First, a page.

Offline Data is the New Black


Share on LinkedIn

One of the things I love most about the marketing tech industry is its rapid evolution — new solutions create new opportunities, which result in innovation that circles back to new solutions. What’s more, I’m lucky enough to have a job that’s almost entirely focused on observing this evolution in order to benefit customers. During the last year, there’s been significant technological progress that has created many new opportunities (read “needs”) among marketers, but one has stood out more than any other simply due to the number of times it has been brought up during discussions with marketers: the desire to combine all offline data with newly standardized online systems.

That last part very likely confused you. And that’s probably because of two words: “offline” and “online.” Allow me to define my terms (which I assure you I didn’t make up):offline data

  • Online data — This is any data that’s already integrated and synced with your marketing and sales systems. For example, prospects and leads generated through your website or landing pages. This kind of data requires no manual manipulation or importation to be nurtured, scored and sent on to sales — it’s hooked-up and ready to go.
  • Offline data — This is everything else. Online and offline data vary by organization (some orgs have ecommerce sites that are fully integrated with their marketing systems, others must manually import this data), but there are a few categories that are very often offline: events, purchased lists, webinars, and of course, third-party media programs. This data is seldom directly injected into marketing automation systems or CRMs. More often, marketing pros must consolidate, standardize and scrub spreadsheets before importing leads into their systems. Or, in some cases, there’s data that doesn’t go through marketing automation at all, but rather straight on to sales.

If you’ve been reading the Integrate blog for a while, you know the processes I just listed (“consolidate, standardize and scrub spreadsheets”) aren’t new. In fact, we have seen and discussed them many times before. What’s new is that we’re not just talking about media and leads anymore. When we dive in with marketing ops professionals, the same conversation is happening:

Getting the prospect data from media partners quickly and accurately is essential. Can we also do this with our events, lists, membership programs and trial download site?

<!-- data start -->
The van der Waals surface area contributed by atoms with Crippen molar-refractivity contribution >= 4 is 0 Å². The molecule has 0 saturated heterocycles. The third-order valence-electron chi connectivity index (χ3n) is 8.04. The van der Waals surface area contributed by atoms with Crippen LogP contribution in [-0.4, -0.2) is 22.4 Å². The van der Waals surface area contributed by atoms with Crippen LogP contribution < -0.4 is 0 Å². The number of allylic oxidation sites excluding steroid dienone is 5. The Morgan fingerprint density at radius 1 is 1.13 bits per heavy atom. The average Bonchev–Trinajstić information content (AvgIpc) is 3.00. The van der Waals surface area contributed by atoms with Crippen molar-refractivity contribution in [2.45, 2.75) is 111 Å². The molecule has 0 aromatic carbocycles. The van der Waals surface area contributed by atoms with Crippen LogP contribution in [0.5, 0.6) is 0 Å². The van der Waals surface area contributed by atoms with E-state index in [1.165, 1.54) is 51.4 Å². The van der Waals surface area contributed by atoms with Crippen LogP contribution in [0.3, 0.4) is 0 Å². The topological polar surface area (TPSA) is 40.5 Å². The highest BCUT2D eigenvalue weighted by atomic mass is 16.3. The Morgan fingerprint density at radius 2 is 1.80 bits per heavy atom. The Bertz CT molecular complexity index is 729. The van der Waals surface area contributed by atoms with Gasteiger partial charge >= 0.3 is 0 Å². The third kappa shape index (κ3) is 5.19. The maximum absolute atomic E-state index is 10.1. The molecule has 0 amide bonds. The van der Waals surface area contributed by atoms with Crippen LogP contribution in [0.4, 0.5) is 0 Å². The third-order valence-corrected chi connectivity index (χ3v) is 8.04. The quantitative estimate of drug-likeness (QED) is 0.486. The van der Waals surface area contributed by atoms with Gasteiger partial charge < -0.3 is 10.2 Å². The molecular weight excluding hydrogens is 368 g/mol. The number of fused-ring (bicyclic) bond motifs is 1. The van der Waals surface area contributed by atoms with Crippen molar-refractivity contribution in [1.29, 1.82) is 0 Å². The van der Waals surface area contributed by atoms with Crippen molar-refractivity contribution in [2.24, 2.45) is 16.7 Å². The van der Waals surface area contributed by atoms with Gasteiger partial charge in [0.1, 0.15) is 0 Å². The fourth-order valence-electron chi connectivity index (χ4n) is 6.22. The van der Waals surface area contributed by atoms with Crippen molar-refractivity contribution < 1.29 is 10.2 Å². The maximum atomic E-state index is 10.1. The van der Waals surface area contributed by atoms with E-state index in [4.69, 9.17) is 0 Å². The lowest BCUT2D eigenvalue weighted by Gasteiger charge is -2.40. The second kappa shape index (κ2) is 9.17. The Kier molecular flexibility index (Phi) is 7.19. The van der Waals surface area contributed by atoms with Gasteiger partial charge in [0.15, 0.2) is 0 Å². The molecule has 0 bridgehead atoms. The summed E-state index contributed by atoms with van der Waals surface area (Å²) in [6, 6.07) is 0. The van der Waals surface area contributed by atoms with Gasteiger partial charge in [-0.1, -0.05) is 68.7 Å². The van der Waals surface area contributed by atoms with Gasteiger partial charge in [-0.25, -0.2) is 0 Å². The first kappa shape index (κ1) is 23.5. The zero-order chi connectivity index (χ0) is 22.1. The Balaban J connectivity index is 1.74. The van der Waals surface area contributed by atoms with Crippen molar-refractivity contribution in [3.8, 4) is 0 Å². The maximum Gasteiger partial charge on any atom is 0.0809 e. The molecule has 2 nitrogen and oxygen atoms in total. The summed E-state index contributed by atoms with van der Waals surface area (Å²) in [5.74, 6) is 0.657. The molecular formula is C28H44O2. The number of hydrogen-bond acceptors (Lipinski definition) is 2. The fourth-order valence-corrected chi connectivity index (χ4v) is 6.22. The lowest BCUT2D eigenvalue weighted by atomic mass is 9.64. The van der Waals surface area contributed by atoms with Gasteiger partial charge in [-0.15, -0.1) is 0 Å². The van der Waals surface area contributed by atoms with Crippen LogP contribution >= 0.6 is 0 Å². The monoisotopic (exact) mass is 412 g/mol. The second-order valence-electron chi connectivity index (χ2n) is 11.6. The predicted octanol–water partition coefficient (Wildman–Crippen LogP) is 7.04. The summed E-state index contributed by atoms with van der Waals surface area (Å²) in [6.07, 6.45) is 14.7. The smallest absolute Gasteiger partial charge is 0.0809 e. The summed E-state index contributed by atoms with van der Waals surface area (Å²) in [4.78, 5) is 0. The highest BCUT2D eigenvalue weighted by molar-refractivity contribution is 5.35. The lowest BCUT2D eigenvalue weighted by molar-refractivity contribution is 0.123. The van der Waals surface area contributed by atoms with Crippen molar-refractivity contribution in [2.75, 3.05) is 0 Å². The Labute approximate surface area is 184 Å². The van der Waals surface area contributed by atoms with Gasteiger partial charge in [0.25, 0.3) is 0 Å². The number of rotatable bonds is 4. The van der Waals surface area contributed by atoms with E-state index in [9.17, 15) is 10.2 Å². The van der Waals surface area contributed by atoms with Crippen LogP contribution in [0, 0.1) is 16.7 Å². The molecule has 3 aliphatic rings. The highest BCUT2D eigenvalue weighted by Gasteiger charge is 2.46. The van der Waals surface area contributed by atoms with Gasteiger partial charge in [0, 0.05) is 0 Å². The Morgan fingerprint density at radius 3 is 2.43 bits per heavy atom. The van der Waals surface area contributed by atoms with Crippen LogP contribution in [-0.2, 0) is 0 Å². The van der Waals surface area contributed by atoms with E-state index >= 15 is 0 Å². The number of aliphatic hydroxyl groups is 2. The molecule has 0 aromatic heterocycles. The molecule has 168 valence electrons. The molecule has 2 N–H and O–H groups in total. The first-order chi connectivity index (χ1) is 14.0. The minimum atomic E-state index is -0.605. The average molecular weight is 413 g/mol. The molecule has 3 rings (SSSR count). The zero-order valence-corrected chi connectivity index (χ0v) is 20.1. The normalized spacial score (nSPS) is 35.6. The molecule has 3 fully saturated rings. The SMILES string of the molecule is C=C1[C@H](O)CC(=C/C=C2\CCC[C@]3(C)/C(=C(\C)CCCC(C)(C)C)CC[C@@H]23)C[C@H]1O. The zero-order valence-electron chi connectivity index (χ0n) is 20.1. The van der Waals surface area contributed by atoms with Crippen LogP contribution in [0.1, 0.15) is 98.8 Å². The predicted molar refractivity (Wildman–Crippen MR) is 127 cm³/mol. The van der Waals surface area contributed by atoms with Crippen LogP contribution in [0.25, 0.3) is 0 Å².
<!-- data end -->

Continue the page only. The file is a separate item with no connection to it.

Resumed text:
Initially, we thought these were one-off cases and not a core concern. But after hearing this question the twentieth time in a single month, we brainiacs thought there may be a trend afoot. And we were right. Offline, fragmented sources are being discovered every day.

Marketing automation software has cemented its role in marketing organizations, but it’s generally focused on inbound leads. Marketers are now aiming to create the same efficiencies among their offline data programs that are responsible for a substantial percentage of their pipeline. But they largely remain disconnected.

Embrace the stepchild (offline data) as if it were your own (online data)

The problems with leaving offline data disconnected are manifold. Here are just a few:

  1. It hinders, if not completely precludes, data fluidity. When data from disparate programs isn’t aggregated, standardized and displayed on a single interface, you can’t measure or optimize programs effectively. If it’s not governed, then you’re likely sending poor quality over to your sales team. And if it isn’t automatically imported into your marketing automation and CRM systems, then your velocity and accessibility will suffer. (To learn more about data fluidity, read this white paper).
  2. It prevents a complete view of the customer. With data spread across internal and external systems, it’s difficult, if not impossible, to gain comprehensive insights into customers’ activity and engagement. This results in ill-targeted marketing messages and content selections that are destined to perform poorly.
  3. It wastes resources and marketing skills. Marketers are hired to plan, execute, analyze and iterate campaigns for performance. When data remains offline and disconnected, these experts instead spend the bulk of their time finding, manually combining and reviewing spreadsheets. The longer data remains detached from the automating systems your organization has already invested in, the less return you’ll receive on both human and technology investments.

The advances in marketing automation have enabled marketers to drive once unimaginable efficiencies. As these efficiencies have become commonplace among core data-generating sources (e.g., brand website), marketers are realizing the need to leverage new technologies to drive similar results with regard to their external data sources. Integrating, automating and standardizing the processes by which marketers capture, measure and leverage offline data sources provides the next level of business value, which is why it has become the new focus — the new black.

Republished with author's permission from original post.

David Crane
David Crane is Strategic Development Manager at Integrate and an ardent student of marketing technology that borders on nerdy obsession. Fortunately, he uses this psychological abnormality to support the development and communication of solutions to customer-specific marketing-process inefficiencies.


Please use comments to add value to the discussion. Maximum one link to an educational blog post or article. We will NOT PUBLISH brief comments like "good post," comments that mainly promote links, or comments with links to companies, products, or services.

Please enter your comment!
Please enter your name here